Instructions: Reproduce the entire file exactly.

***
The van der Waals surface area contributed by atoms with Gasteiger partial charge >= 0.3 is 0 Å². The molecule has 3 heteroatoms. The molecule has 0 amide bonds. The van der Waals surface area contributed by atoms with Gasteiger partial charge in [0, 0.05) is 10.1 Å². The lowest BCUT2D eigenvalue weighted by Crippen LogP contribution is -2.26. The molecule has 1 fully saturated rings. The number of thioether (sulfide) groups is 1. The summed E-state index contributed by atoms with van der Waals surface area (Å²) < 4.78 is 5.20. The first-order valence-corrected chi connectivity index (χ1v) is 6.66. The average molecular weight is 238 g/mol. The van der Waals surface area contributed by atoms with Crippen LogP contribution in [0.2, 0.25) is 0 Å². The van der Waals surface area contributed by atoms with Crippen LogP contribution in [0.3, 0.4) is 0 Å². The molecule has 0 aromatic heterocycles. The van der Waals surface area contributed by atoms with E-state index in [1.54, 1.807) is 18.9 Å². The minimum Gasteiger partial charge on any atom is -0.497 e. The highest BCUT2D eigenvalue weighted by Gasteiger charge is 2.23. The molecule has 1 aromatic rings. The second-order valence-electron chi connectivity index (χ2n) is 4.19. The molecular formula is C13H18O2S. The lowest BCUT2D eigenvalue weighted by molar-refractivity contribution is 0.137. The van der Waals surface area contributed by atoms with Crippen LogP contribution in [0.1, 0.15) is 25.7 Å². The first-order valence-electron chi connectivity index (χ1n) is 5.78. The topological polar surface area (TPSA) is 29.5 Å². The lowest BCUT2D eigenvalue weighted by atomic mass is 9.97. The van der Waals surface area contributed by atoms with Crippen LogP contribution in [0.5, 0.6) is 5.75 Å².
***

The van der Waals surface area contributed by atoms with Gasteiger partial charge >= 0.3 is 0 Å². The molecule has 3 heteroatoms. The molecule has 0 amide bonds. The van der Waals surface area contributed by atoms with Gasteiger partial charge in [0, 0.05) is 10.1 Å². The lowest BCUT2D eigenvalue weighted by Crippen LogP contribution is -2.26. The molecule has 1 fully saturated rings. The number of thioether (sulfide) groups is 1. The summed E-state index contributed by atoms with van der Waals surface area (Å²) < 4.78 is 5.20. The first-order valence-corrected chi connectivity index (χ1v) is 6.66. The average molecular weight is 238 g/mol. The van der Waals surface area contributed by atoms with Crippen LogP contribution in [0.2, 0.25) is 0 Å². The van der Waals surface area contributed by atoms with Crippen LogP contribution in [0.3, 0.4) is 0 Å². The molecule has 0 aromatic heterocycles. The van der Waals surface area contributed by atoms with E-state index in [1.54, 1.807) is 18.9 Å². The minimum Gasteiger partial charge on any atom is -0.497 e. The highest BCUT2D eigenvalue weighted by Gasteiger charge is 2.23. The molecule has 1 aromatic rings. The second-order valence-electron chi connectivity index (χ2n) is 4.19. The molecular formula is C13H18O2S. The lowest BCUT2D eigenvalue weighted by molar-refractivity contribution is 0.137. The van der Waals surface area contributed by atoms with Crippen LogP contribution in [0.1, 0.15) is 25.7 Å². The first-order valence-electron chi connectivity index (χ1n) is 5.78. The topological polar surface area (TPSA) is 29.5 Å². The lowest BCUT2D eigenvalue weighted by atomic mass is 9.97. The van der Waals surface area contributed by atoms with Crippen LogP contribution in [0.5, 0.6) is 5.75 Å².